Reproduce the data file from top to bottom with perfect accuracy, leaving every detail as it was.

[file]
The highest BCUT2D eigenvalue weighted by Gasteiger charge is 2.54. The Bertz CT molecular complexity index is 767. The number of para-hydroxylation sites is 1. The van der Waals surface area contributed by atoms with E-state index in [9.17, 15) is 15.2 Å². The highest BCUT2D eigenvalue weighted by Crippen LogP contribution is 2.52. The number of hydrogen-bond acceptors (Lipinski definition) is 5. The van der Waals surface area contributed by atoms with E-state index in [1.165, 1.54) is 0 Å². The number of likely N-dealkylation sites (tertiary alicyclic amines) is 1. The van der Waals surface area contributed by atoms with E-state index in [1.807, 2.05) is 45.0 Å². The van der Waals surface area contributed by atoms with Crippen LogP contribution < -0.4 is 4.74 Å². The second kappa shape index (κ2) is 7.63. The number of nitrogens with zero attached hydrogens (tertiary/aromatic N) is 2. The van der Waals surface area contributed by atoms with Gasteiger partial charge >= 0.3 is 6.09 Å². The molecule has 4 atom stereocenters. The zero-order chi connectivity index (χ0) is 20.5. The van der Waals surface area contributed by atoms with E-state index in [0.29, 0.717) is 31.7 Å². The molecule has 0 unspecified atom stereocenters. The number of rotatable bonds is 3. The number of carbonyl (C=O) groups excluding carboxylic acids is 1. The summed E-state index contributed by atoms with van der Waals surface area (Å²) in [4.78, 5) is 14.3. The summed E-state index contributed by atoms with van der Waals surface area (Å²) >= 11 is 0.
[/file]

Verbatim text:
The highest BCUT2D eigenvalue weighted by Gasteiger charge is 2.54. The Bertz CT molecular complexity index is 767. The number of para-hydroxylation sites is 1. The van der Waals surface area contributed by atoms with E-state index in [9.17, 15) is 15.2 Å². The highest BCUT2D eigenvalue weighted by Crippen LogP contribution is 2.52. The number of hydrogen-bond acceptors (Lipinski definition) is 5. The van der Waals surface area contributed by atoms with E-state index in [1.165, 1.54) is 0 Å². The number of likely N-dealkylation sites (tertiary alicyclic amines) is 1. The van der Waals surface area contributed by atoms with E-state index in [1.807, 2.05) is 45.0 Å². The van der Waals surface area contributed by atoms with Crippen LogP contribution < -0.4 is 4.74 Å². The second kappa shape index (κ2) is 7.63. The number of nitrogens with zero attached hydrogens (tertiary/aromatic N) is 2. The van der Waals surface area contributed by atoms with Gasteiger partial charge >= 0.3 is 6.09 Å². The molecule has 4 atom stereocenters. The zero-order chi connectivity index (χ0) is 20.5. The van der Waals surface area contributed by atoms with E-state index in [0.29, 0.717) is 31.7 Å². The molecule has 0 unspecified atom stereocenters. The number of rotatable bonds is 3. The number of carbonyl (C=O) groups excluding carboxylic acids is 1. The summed E-state index contributed by atoms with van der Waals surface area (Å²) in [4.78, 5) is 14.3. The summed E-state index contributed by atoms with van der Waals surface area (Å²) >= 11 is 0.